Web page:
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Old 04-02-2020, 01:14 PM   #1
Weekend Camper
Join Date: Mar 2020
Location: NY
Posts: 22
Solar indecision

So I know solar is a pretty regular topic but we're all shut-ins so I figured I'd raise it again

We have a 2012 Sunset Trail M-29SS. I'd like to install 200-300W of solar on it for some 5-7 day dry-camping trips to support the furnace and light house loads. I've done the math and I'm pretty confident on my needs and system sizing. I plan to use flexible panels for the install.

Unless something better comes up, I'm going to go with the Eternabond tape method. It seems like a good fit for my goals and capability. I know my roof is not "walk on" so the install could be a little tricky - any tips y'all have on that would be appreciated.

What I'm undecided about is the wiring. I have plenty of experience with electrical in general, but very little with RV roofs and wire routing. If possible, a "no drill" option is obviously attractive, and it seems from past posts that a common option is to come down the fridge vent. That's on the opposite (starboard) side for my camper from my power panel, and I have an "insulated basement." I'm not thrilled about the idea of trying to drop the cover and do that routing. I don't have room to work on the camper at my house so this has to be managed at the storage facility. I don't really want to push their buttons making my parking area look like a construction site!

What I DO have, right under the storage drawers under said fridge, is some kind of sub-panel that appears to have a reasonably high-amp, always-on 12V feed because it's a fuse/relay subpanel for the slideout and stab. jacks. I'm wondering is whether it would make sense to put the power feed into here. That might also let me do some "easier" internal wiring from there up to near the switch panel by the front door to install a battery monitor...

Any thoughts?
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Old 04-02-2020, 04:29 PM   #2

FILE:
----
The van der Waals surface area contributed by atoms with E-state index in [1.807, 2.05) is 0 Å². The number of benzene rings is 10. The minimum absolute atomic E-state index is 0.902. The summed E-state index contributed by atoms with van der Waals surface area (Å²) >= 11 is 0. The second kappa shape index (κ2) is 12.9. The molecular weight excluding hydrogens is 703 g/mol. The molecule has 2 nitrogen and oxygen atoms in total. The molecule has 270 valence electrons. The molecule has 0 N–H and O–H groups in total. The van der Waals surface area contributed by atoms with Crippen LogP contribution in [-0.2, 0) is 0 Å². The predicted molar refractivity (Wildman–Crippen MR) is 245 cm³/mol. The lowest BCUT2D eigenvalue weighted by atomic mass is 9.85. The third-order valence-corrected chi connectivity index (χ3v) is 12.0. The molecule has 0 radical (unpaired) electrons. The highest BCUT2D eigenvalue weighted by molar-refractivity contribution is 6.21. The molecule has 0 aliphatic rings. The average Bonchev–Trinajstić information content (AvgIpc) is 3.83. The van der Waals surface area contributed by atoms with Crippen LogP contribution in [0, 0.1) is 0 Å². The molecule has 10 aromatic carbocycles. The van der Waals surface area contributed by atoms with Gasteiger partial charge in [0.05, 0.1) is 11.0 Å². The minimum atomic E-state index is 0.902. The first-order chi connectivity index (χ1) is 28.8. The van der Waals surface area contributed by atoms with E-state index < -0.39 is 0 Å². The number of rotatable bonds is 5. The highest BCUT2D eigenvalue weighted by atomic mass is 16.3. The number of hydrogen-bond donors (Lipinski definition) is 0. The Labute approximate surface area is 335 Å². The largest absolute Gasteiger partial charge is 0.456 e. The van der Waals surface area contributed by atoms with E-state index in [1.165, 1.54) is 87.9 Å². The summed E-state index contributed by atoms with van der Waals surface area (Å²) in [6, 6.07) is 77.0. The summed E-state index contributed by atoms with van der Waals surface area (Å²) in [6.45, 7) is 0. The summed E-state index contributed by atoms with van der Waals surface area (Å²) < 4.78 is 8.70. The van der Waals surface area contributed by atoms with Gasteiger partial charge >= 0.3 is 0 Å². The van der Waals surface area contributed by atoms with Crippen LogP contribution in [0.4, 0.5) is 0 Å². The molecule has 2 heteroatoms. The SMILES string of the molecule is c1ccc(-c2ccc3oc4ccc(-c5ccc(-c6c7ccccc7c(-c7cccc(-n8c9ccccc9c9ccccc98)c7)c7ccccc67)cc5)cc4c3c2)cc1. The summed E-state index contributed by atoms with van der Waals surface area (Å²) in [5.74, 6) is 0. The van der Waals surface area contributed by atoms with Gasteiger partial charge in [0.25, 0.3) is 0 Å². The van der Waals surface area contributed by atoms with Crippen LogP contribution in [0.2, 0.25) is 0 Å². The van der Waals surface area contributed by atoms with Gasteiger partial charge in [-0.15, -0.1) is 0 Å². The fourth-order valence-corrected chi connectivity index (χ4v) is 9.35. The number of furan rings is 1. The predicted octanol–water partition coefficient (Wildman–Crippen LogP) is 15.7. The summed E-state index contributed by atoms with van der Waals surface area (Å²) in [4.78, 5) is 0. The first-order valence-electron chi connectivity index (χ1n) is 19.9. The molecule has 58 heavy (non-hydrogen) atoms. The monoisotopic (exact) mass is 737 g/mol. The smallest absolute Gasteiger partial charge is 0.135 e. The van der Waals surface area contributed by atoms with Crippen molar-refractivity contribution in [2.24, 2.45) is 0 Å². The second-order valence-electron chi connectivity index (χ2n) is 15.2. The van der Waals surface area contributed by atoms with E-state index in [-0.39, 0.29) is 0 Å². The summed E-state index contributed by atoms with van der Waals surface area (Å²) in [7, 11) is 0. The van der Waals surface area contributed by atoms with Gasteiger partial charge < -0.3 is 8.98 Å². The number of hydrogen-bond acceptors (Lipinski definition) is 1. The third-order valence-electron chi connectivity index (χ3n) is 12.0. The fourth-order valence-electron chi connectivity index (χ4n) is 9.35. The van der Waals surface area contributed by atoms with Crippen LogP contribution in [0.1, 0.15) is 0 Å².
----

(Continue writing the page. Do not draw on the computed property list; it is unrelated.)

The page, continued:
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Join Date: Dec 2007
Location: WI.
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Remember, the flex stick on panels don't have the life span as the conventional panel.
They aren't able to dissipate the heat like a panel that's up off the roof.

I ran my wires from the solar panel over to an down a vent pipe that went thru a closet. They exit the pipe at the closet ceiling. Hole in the pipe was sealed with silicone. From there they go over on the ceiling and connect to the controller. Then down to the floor where I drilled a hole for them to exit out to the pass thru, and on over to the batteries, where they are fused and then hooked to the battery bank.

Don't chintz on wire. Make sure you run a heavy enough ga. Also with multiple batteries make double sure on the heavy ga for connecting. I used copper ends for connecting. Crimped and soldered.
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Old 04-03-2020, 08:00 PM   #3
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Join Date: Jul 2017
Location: Saskatchewan
Posts: 344
I installed solar this spring, 4 (Renogy 100 Watt 12 Volt Monocrystalline Solar Panel Compact Design) and a Renogy Rover MPPT 40A controller. Now for the wire I went with 6AWG (6 Gauge 6 AWG 50 Feet Black + 50 Feet Red Welding Battery Pure Copper Flexible Cable) all my connections are crimped and soldered including my MC4 connectors. then I ran my MC4 connectors to a center point on the roof into two {posative and negative) waterproof electrical boxs, then through a plastic conduit to the side of the trailer then ran the wires down the awning supports on the side of the trailer, came out the bottom and over 9 inches to my front cargo through and through storage, where I installed my controller, and a 3000W inverter. Plus added 3 new group31 batteries. Now I still need the snow to melt to run my last 10/3 cable through the belly from my DC inverter back to my transfer switch which is tied into my main power AC power fuse panel. The transfer switch is hidden in the same area just behind my fuse panel and is wired so the shore power is priority over the pure sine inverter. i know a few things are heavier than necessary but I can easily add to it with little to no trouble as I placed my equipment accordingly, I also added a cut off switch and a fuse from controller to the panels, plus a fuse to the battery. Plus added a fuse between the inverter and battery also. It was a fun project, and I wouldn't dare mention how much time a person can kill making up cables etc but I think I made 30 cables between batteries, panels, and inverter stuff. and if memory serves me it took a big couple weeks till I had everything snug as a bug and looking like it came from a factory. Wow I better not use that term, I fix factory stuff everytime I open or start a project, because we all know some of there work, lol...
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Old 04-03-2020, 09:05 PM   #4
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Join Date: Sep 2019
Location: SK
Posts: 76
I'm just waiting on my system to be shipped. I went with Hanwha 300w panels and victron mppt. I ordered 2 but will eventually go 4. CDN dollar just sucks right now.
I'm dripping and mounting a drop box right beside the sewer stack. Should be a straight shot to a void behind wall in underbelly storage. Where I will install inverter and controller.
If enough room, batteries as well. Bunch of dead space back there.
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